MiPlace.org is essentially a newly launched resource hub for an idea spawned years ago by the Michigan Sense of Place Council, an organization now co-hosted by the Michigan Municipal League and the Michigan State Housing Development Authority.
The Sense of Place Council is a sub-group of the Interdepartmental Collaboration Council that focuses on placemaking, a concept championed by Gov. Rick Snyder. Bill Rustem, the governor’s head of policy, was originally involved with the Sense of Place Council.
While placemaking has become the current trending topic in the development industry, it was an idea that first emerged in the 1960s as a strategy to create urban public spaces people gravitated to, rather than for cars or shopping centers.
With support from the governor’s administration, MSHDA took the lead on what is something of a branding effort to create MiPlace.org, a project it took on with input from the Michigan Economic Development Corp., the Michigan Department of Transportation, the Michigan Land Bank and other regulatory and permitting bodies.
“I like to think of it as a clearinghouse of information,” said Katherine Czarnecki, community assistance team manager for the MEDC. “What this website does is puts all the placemaking resources in one place.”
With talent attraction and retention a central focus in the effort to create vibrant and attractive communities to be competitive as a state, Czarnecki said there have to be great places for the talent to live and work. To build these places, cities need strong financial backbones for investments, and having a single place to find additional financial resources streamlines the searching process, she said.
The “tool kit,” as it’s called, links together all the state grants, loans and other incentives and is expected to be available online by the end of the month.
While it’s good for government and developers to understand what draws people to places, the basic fundamentals of economic development are required to support ideas like placemaking, said Kris Larson, executive director of Grand Rapids Downtown Development Authority, who was speaking at a recent community forum.
“We have to work to embolden and diversify our economic base,” he said. “If you don’t have the education and employment (components) down and they aren’t functioning well … you’re going to struggle.”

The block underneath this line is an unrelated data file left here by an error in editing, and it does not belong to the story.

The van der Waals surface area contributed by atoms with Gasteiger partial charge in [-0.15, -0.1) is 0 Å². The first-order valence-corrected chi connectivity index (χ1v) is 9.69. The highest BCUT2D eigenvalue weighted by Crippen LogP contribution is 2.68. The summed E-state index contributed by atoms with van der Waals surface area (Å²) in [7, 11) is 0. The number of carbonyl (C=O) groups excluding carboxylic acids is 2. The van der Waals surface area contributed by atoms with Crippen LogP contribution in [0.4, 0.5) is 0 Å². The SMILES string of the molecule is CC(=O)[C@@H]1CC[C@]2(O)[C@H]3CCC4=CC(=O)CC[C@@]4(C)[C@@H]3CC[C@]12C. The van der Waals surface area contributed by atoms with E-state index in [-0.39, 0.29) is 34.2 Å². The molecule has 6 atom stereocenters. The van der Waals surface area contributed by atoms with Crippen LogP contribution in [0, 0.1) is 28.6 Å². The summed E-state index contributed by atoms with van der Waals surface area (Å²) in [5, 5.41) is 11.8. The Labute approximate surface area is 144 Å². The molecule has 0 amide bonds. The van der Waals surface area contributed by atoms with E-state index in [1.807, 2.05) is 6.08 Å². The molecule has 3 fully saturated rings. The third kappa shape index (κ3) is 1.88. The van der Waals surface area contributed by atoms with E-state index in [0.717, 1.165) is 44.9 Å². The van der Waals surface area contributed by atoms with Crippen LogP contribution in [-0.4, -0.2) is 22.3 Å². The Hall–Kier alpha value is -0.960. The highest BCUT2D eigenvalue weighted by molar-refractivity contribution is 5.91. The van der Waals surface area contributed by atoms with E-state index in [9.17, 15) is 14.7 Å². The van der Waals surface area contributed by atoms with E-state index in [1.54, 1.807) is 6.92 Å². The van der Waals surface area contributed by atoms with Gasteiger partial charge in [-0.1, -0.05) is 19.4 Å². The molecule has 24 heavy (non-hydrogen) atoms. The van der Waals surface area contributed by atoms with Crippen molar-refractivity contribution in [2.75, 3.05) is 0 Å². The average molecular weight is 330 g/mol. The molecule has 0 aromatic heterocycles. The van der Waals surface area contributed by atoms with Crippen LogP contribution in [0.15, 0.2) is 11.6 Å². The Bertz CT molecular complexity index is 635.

Stressing the talent retention aspect that placemaking tries to address, Larson said people are looking for an open-sourced vehicle to engage the community in a more substantial way.
“We have to provide meaningful opportunities for engagement and that is hard to do,” he said. “There is the easy PTA-like format, but we have to find newer and more innovative ways to get people involved.”
The challenge for a community is defining what it wants to achieve, he said.
On the other hand, the challenge for industry professionals is to work through issues such as placemaking that appear from time to time within the sector and that attract a great deal of attention, said Mark Miller, an architect and senior planner at Nederveld Inc.
“Now we’re on the bandwagon of placemaking, and it becomes very difficult for us to try and figure out what that is — how do we quantify placemaking,” he said. “What makes a place compelling is not going to be the same for every municipality. We’re not going to figure it out with a 25-point checklist.”
Getting beyond buzzwords, Miller said the focus for establishing “places” should stem from the concept of city building, which is essentially the same “DNA” as placemaking but on a larger scale.
“More importantly, I think what we’ve lost sometimes is, as an entity, young folks — and just folks in general — need to step up and tell us what they want,” he said.